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Baby Born to Zika-infected Mom in NJ Has Microcephaly

  • VOA News

FILE - Material to prevent Zika infection by mosquitoes are displayed at the 69th World Health Assembly at the United Nations European headquarters in Geneva, Switzerland, May 23, 2016.

FILE - Material to prevent Zika infection by mosquitoes are displayed at the 69th World Health Assembly at the United Nations European headquarters in Geneva, Switzerland, May 23, 2016.

Health officials in New Jersey said a baby girl born on Tuesday, to a mother who was infected with the Zika virus, has severe microcephaly.

A New Jersey doctor from the Hackensack University Medical Center said a 31-year-old woman visiting the U.S. from Honduras was infected with the virus after she was bitten by the Aedes mosquito early on in her pregnancy.

Microcephaly is the birth defect marked by small head size that can lead to developmental problems. Manny Alvarez, chief of obstetrics and gynecology at Hackensack, told NorthJersey.com that the premature newborn also suffers from intestinal and visual issues.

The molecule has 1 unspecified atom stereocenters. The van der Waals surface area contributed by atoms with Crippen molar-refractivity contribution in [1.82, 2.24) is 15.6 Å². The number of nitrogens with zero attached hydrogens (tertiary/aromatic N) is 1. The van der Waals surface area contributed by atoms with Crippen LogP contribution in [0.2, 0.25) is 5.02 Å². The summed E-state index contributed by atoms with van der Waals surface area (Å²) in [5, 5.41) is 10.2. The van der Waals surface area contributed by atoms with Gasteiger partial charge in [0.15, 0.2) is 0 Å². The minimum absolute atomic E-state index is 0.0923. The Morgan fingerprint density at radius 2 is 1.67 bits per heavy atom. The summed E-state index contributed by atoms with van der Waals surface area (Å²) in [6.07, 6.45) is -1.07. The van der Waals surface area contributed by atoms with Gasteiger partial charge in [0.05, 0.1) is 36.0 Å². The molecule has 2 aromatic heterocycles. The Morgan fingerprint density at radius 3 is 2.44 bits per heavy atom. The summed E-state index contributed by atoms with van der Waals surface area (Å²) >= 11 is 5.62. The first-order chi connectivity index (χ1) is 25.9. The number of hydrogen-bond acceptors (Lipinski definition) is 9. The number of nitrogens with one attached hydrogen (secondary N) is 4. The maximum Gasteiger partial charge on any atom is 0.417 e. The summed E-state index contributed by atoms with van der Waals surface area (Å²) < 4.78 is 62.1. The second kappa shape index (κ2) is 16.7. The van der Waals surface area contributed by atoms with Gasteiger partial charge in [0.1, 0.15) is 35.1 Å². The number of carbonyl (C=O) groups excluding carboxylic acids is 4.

Zika Virus

  • Mosquito-borne virus first identified in Uganda in 1947
  • Known to circulate in Africa, the Americas and Asia
  • About 20 percent of those infected become ill
  • Symptoms similar to dengue and chikungunya, which are carried by same type of mosquito
  • Most common effects are fever, rash, joint pain and red eyes; last 2-7 days
  • Deaths are rare
  • No vaccine or treatment available
  • Best prevention is preventing mosquito bites

Source: WHO and U.S. CDC

Dr. Abdulla Al-Khan, the hospital’s director of maternal-fetal medicine and surgery, said the mother came to the United States for treatment after Zika symptoms were discovered.

The baby girl was delivered though a cesarean section, and Khan said is “completely Zika-affected,” but confirmation of the virus in the newborn is still pending tests.

The Zika virus is mainly transmitted via the Aedes mosquito. The connection between Zika and microcephaly was first discovered last year in Brazil, where more than 1,300 cases have been confirmed. All cases are considered related to Zika infections in the mothers.

The outbreak is affecting parts of Latin American and the Caribbean.

Some material for this report came from AP and Reuters.

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